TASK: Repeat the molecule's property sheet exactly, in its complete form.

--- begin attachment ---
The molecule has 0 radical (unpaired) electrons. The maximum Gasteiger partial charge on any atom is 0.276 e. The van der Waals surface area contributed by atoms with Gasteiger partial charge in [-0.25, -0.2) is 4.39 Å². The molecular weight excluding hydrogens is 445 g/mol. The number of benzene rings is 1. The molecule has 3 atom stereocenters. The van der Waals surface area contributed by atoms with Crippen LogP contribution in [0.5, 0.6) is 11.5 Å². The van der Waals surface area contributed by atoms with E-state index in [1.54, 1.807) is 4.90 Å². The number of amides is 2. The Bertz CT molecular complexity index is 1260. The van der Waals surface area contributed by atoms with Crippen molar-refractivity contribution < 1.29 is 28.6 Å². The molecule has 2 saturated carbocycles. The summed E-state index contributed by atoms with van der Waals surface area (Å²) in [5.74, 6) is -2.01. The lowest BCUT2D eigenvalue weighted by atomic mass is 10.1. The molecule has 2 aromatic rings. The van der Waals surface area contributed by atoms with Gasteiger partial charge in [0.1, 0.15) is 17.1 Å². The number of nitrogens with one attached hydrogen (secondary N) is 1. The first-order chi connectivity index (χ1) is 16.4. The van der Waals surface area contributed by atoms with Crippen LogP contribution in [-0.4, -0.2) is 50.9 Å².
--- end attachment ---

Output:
The molecule has 0 radical (unpaired) electrons. The maximum Gasteiger partial charge on any atom is 0.276 e. The van der Waals surface area contributed by atoms with Gasteiger partial charge in [-0.25, -0.2) is 4.39 Å². The molecular weight excluding hydrogens is 445 g/mol. The number of benzene rings is 1. The molecule has 3 atom stereocenters. The van der Waals surface area contributed by atoms with Crippen LogP contribution in [0.5, 0.6) is 11.5 Å². The van der Waals surface area contributed by atoms with E-state index in [1.54, 1.807) is 4.90 Å². The number of amides is 2. The Bertz CT molecular complexity index is 1260. The van der Waals surface area contributed by atoms with Crippen molar-refractivity contribution < 1.29 is 28.6 Å². The molecule has 2 saturated carbocycles. The summed E-state index contributed by atoms with van der Waals surface area (Å²) in [5.74, 6) is -2.01. The lowest BCUT2D eigenvalue weighted by atomic mass is 10.1. The molecule has 2 aromatic rings. The van der Waals surface area contributed by atoms with Gasteiger partial charge in [0.1, 0.15) is 17.1 Å². The number of nitrogens with one attached hydrogen (secondary N) is 1. The first-order chi connectivity index (χ1) is 16.4. The van der Waals surface area contributed by atoms with Crippen LogP contribution in [-0.4, -0.2) is 50.9 Å².